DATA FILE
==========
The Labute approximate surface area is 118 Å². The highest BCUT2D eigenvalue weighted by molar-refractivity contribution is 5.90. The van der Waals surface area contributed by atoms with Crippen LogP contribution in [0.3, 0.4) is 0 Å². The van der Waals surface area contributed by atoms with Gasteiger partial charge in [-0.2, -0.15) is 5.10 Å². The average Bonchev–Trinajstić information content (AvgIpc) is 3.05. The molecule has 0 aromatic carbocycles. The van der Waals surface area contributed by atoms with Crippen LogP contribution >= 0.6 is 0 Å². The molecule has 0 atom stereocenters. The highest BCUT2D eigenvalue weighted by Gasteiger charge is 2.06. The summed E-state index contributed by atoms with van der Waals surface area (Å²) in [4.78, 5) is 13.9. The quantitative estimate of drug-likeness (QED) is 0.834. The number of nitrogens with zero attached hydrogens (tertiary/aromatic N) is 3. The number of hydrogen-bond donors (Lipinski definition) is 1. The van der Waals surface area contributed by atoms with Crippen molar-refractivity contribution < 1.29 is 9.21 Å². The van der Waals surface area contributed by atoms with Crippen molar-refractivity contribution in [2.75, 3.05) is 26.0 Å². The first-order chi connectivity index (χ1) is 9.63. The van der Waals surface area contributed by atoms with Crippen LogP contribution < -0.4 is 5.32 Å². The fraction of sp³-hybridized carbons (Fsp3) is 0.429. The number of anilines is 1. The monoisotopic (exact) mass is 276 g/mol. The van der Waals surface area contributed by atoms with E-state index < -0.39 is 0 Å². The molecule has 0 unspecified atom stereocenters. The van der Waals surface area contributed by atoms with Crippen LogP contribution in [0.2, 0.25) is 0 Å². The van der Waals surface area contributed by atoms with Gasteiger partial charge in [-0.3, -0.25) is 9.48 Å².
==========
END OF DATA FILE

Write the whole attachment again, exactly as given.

The Labute approximate surface area is 118 Å². The highest BCUT2D eigenvalue weighted by molar-refractivity contribution is 5.90. The van der Waals surface area contributed by atoms with Crippen LogP contribution in [0.3, 0.4) is 0 Å². The van der Waals surface area contributed by atoms with Gasteiger partial charge in [-0.2, -0.15) is 5.10 Å². The average Bonchev–Trinajstić information content (AvgIpc) is 3.05. The molecule has 0 aromatic carbocycles. The van der Waals surface area contributed by atoms with Crippen LogP contribution >= 0.6 is 0 Å². The molecule has 0 atom stereocenters. The highest BCUT2D eigenvalue weighted by Gasteiger charge is 2.06. The summed E-state index contributed by atoms with van der Waals surface area (Å²) in [4.78, 5) is 13.9. The quantitative estimate of drug-likeness (QED) is 0.834. The number of nitrogens with zero attached hydrogens (tertiary/aromatic N) is 3. The number of hydrogen-bond donors (Lipinski definition) is 1. The van der Waals surface area contributed by atoms with Crippen molar-refractivity contribution < 1.29 is 9.21 Å². The van der Waals surface area contributed by atoms with Crippen molar-refractivity contribution in [2.75, 3.05) is 26.0 Å². The first-order chi connectivity index (χ1) is 9.63. The van der Waals surface area contributed by atoms with Crippen LogP contribution < -0.4 is 5.32 Å². The fraction of sp³-hybridized carbons (Fsp3) is 0.429. The number of anilines is 1. The monoisotopic (exact) mass is 276 g/mol. The van der Waals surface area contributed by atoms with E-state index < -0.39 is 0 Å². The molecule has 0 unspecified atom stereocenters. The van der Waals surface area contributed by atoms with Crippen LogP contribution in [0.2, 0.25) is 0 Å². The van der Waals surface area contributed by atoms with Gasteiger partial charge in [-0.3, -0.25) is 9.48 Å².